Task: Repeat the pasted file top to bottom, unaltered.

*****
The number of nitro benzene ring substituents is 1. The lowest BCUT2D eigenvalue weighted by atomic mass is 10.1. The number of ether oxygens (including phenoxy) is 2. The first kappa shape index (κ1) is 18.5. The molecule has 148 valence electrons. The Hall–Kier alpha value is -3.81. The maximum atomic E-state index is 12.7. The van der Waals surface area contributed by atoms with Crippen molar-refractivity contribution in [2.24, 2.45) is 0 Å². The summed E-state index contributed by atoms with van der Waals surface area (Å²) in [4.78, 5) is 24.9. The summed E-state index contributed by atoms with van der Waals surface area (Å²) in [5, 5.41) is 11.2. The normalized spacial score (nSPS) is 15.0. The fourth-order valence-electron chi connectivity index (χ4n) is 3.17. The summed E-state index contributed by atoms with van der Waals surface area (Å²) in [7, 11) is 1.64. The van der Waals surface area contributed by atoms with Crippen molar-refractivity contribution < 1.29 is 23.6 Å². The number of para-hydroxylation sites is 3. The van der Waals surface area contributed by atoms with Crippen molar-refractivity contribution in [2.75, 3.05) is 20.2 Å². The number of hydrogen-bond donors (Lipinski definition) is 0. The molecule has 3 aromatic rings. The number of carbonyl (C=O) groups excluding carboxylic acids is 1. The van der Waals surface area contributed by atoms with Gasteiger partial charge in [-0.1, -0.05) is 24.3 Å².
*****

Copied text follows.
The number of nitro benzene ring substituents is 1. The lowest BCUT2D eigenvalue weighted by atomic mass is 10.1. The number of ether oxygens (including phenoxy) is 2. The first kappa shape index (κ1) is 18.5. The molecule has 148 valence electrons. The Hall–Kier alpha value is -3.81. The maximum atomic E-state index is 12.7. The van der Waals surface area contributed by atoms with Crippen molar-refractivity contribution in [2.24, 2.45) is 0 Å². The summed E-state index contributed by atoms with van der Waals surface area (Å²) in [4.78, 5) is 24.9. The summed E-state index contributed by atoms with van der Waals surface area (Å²) in [5, 5.41) is 11.2. The normalized spacial score (nSPS) is 15.0. The fourth-order valence-electron chi connectivity index (χ4n) is 3.17. The summed E-state index contributed by atoms with van der Waals surface area (Å²) in [7, 11) is 1.64. The van der Waals surface area contributed by atoms with Crippen molar-refractivity contribution < 1.29 is 23.6 Å². The number of para-hydroxylation sites is 3. The van der Waals surface area contributed by atoms with Crippen molar-refractivity contribution in [2.75, 3.05) is 20.2 Å². The number of hydrogen-bond donors (Lipinski definition) is 0. The molecule has 3 aromatic rings. The number of carbonyl (C=O) groups excluding carboxylic acids is 1. The van der Waals surface area contributed by atoms with Gasteiger partial charge in [-0.1, -0.05) is 24.3 Å².